Why most branded communities fail

In "Why Most Online Communities Fail," the Wall Street Journal cites some very useful Deloitte research on businesses who launch their own online communities -- what we and others call "White-label Social Networks."

The Deloitte study found a low success rate, owing the usual culprits: over-emphasis on technology, lack of leadership and experience, and poor or inadequate metrics.

In our own research for the Enterprise Social Software Report, we found some other, likely related trends:

  • That technology companies with technically-oriented customers generally fared better at generating online communities, and pre-dominate among vendor case studies
  • That non-technology companies seem to have to prime the pump with a lot of their own content
  • That the purpose of the community matters a lot (e.g., peer tech support vs. collaboration vs. commentary) and -- here's the kicker -- most vendor offerings specialize in one at the expense of others (consult the report for details)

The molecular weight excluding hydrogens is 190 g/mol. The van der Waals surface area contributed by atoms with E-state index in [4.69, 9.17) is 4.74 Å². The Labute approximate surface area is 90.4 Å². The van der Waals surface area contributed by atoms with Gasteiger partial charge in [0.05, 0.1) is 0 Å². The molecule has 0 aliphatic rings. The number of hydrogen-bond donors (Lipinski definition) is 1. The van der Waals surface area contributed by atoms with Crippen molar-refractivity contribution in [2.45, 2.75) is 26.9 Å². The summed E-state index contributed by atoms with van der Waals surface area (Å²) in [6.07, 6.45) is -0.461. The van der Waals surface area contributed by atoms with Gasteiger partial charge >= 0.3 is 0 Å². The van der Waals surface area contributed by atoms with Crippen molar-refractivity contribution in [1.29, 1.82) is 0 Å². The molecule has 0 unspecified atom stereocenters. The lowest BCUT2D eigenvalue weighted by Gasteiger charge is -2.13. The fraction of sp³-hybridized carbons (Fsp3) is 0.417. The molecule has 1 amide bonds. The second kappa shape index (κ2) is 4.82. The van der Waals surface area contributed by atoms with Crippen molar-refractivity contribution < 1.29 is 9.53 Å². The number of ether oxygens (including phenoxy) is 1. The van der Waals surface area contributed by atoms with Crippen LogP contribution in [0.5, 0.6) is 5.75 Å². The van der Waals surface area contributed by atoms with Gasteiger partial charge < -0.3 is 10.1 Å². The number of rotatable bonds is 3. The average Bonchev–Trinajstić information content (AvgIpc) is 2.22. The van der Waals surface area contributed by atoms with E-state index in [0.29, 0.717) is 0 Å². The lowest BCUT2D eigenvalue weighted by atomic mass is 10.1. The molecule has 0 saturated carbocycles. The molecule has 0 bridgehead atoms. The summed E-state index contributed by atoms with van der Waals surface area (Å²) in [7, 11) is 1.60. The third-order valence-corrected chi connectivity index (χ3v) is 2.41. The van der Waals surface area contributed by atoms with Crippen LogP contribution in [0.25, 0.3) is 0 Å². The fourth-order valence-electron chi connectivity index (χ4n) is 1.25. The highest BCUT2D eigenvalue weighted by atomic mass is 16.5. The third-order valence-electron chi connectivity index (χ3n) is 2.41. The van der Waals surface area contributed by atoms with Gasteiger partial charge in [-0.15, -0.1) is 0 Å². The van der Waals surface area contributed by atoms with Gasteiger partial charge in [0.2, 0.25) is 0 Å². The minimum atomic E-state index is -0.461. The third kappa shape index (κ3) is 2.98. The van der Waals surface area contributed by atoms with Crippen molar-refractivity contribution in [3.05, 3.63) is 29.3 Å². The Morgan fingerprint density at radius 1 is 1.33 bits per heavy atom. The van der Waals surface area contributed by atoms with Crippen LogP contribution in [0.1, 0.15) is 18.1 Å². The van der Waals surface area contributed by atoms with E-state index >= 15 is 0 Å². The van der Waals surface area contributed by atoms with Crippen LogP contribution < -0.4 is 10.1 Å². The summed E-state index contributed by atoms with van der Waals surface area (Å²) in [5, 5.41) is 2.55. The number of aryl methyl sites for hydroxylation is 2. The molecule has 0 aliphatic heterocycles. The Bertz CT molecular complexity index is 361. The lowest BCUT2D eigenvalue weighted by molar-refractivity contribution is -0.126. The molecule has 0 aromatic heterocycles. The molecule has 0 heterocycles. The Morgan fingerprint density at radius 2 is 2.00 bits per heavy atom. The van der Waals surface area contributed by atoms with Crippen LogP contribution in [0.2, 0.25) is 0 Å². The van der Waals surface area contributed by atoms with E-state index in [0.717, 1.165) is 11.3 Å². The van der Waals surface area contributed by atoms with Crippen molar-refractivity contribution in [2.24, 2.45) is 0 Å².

• That vendors are struggling with analytics in step with their customers

 

We also found that there are several different ways to build, foster, and take advantage of communities, but (as Deloitte observes), each approach takes active care and feeding. Budget your schedule and resources accordingly.

Other Enterprise Collaboration & Social Software posts

Lessons from the Death of Google Search Appliance

GSA is particularly interesting because it was arguably the first major attempt to lift-and-load consumer technology into the enterprise. Let's review some of the good and bad that transpired

Workplace by Facebook Revisited

Facebook and Google talk about new revenue streams but investors still consider them advertising companies, and you should too.